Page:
“Latinos are afraid of talking, of standing up,” Sauceda said. “They’re so afraid they’re not going to be heard because of their legal status. But I will recommend this (fellowship) to parents. How do we want our kids to have a better education if we can’t dedicate time?”

The training includes lessons on local school options, how to speak publicly at a school board meeting, and how to advocate for your children if you believe they are being treated unfairly.

The first fellowship was led by Ian Buchanan, former director of community partnership for the state-run Achievement School District. Now the program is taught in-house, and the Spanish-speaking class is being led this month by Carmelita Hernandez, an alumna.

“No matter what language we speak, we want a high-quality education for our kids just like any other parent,” Hernandez said. “A good education leads to better opportunities.”

Stopping summer slide

On National Summer Learning Day, Memphis takes stock of programs for kids

PHOTO: Helen Carefoot
Torrence Echols, a rising first-grader in Memphis, builds a tower with giant legos at the Benjamin L. Hooks Library on National Summer Learning Day.

When it comes to summer learning, it’s been a better year for Memphis, where a range of new programs have helped to stem learning loss that hits hard in communities with a high number of low-income students.

On Thursday, Mayor Jim Strickland celebrated that work in conjunction with National Summer Learning Day and against the backdrop of the children’s reading room of the city’s main library.

He estimated that 10,000 children and teens are being reached this summer through learning programs spearheaded through Shelby County Schools, Literacy Mid-South, Memphis Public Libraries, churches and nonprofit organizations across the community.

That’s a record-breaking number, Strickland says, in a city with a lot of students struggling to meet state and local reading targets.

Summer learning loss, also known as summer slide, is the tendency for students to lose some of the knowledge and skills they gained during the school year. It’s a large contributor to the achievement gap, since children from low-income families usually don’t get the same summer enrichment opportunities as their more affluent peers. Compounded year after year, the gap widens to the point that, by fifth grade, many students can be up to three years behind in math and reading.

But this summer for the first time, Shelby County Schools offered summer learning academies across the city for students most in need of intervention. And Memphis also received a slice of an $8.5 million state grant to provide summer literacy camps at nine Memphis schools through Tennessee’s Read to be Ready initiative.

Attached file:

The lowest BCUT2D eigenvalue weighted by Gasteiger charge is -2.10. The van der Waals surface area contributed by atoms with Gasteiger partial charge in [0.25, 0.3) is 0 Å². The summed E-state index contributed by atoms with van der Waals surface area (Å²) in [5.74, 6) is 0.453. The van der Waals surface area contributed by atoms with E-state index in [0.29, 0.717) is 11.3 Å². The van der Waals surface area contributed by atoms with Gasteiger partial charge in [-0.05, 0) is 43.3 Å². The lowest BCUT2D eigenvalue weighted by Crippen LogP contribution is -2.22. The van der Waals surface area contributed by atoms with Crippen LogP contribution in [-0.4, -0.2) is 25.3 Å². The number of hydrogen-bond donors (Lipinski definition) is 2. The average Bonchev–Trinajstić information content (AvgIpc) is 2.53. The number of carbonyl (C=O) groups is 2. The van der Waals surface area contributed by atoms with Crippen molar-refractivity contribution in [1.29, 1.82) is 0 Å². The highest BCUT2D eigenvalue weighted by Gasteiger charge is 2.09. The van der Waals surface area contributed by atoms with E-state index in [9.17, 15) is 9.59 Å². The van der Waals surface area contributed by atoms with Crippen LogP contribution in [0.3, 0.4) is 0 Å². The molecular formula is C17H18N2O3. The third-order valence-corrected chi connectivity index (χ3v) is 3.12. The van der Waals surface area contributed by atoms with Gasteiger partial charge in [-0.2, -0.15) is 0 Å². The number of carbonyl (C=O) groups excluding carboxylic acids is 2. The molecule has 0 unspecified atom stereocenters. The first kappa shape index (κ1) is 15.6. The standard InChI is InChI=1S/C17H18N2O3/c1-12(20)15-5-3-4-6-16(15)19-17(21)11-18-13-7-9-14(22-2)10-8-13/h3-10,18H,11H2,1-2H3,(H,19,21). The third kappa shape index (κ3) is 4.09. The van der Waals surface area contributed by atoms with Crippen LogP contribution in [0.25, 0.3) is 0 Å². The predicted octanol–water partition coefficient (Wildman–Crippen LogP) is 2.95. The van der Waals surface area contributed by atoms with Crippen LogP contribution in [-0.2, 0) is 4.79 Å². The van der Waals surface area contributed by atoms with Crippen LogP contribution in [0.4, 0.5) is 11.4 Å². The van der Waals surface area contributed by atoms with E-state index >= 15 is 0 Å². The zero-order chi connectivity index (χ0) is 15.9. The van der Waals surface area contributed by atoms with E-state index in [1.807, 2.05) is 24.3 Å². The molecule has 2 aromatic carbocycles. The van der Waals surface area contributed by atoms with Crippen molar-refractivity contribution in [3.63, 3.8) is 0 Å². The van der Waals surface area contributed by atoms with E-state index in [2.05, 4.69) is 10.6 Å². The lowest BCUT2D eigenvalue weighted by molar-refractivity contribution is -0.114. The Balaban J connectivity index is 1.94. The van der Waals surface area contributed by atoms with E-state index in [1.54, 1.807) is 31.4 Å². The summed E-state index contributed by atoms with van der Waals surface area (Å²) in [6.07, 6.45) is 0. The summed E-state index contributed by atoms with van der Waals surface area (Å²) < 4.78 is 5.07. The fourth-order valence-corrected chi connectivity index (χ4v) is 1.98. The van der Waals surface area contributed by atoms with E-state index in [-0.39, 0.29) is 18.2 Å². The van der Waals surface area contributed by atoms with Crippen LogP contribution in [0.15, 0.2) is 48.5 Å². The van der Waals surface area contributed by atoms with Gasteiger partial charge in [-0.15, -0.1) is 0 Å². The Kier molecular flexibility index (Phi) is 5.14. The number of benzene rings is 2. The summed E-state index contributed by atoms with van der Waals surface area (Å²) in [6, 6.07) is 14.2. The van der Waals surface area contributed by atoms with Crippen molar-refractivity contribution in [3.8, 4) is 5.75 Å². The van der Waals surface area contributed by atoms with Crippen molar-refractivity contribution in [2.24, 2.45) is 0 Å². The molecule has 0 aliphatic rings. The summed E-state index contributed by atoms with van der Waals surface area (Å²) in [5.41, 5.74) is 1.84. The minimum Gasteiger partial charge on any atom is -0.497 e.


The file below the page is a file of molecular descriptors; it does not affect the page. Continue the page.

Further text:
Literacy Mid-South used Thursday’s event to encourage Memphians to “drop everything and read!”

The nonprofit, which is providing resources this summer through about 15 organizations in Greater Memphis, is challenging students to log 1,400 minutes of summertime reading, an amount that research shows can mitigate learning loss and even increase test scores.

Reading is a problem for many students in Memphis and across Tennessee. Less than a third of third-graders in Shelby County Schools read on grade level, and the district is working to boost that rate to 90 percent by 2025 under its Destination 2025 plan.

The city of Memphis, which does not fund local schools, has made Memphis Public Libraries the focal point of its education work. This summer, the library is offering programs on everything from STEM and robotics to art and test prep.

Parents are a critical component, helping their kids to take advantage of books, programs and services that counter the doldrums of summer learning.

Soon after the mayor left the Benjamin L. Hooks Library on Thursday, Tammy Echols arrived with her son, Torrence, a rising first-grader at Levi Elementary School. Echols said they visit regularly to read books and do computer and math games.

“We always do a lot of reading and we’re working on learning sight words,” Echols said as she watched her son build a tower out of giant Lego blocks. “Torrence is a learning child and it’s easy to forget what you just learned if you’re not constantly reinforcing.”

You can find summer learning resources for families from the National Summer Learning Association.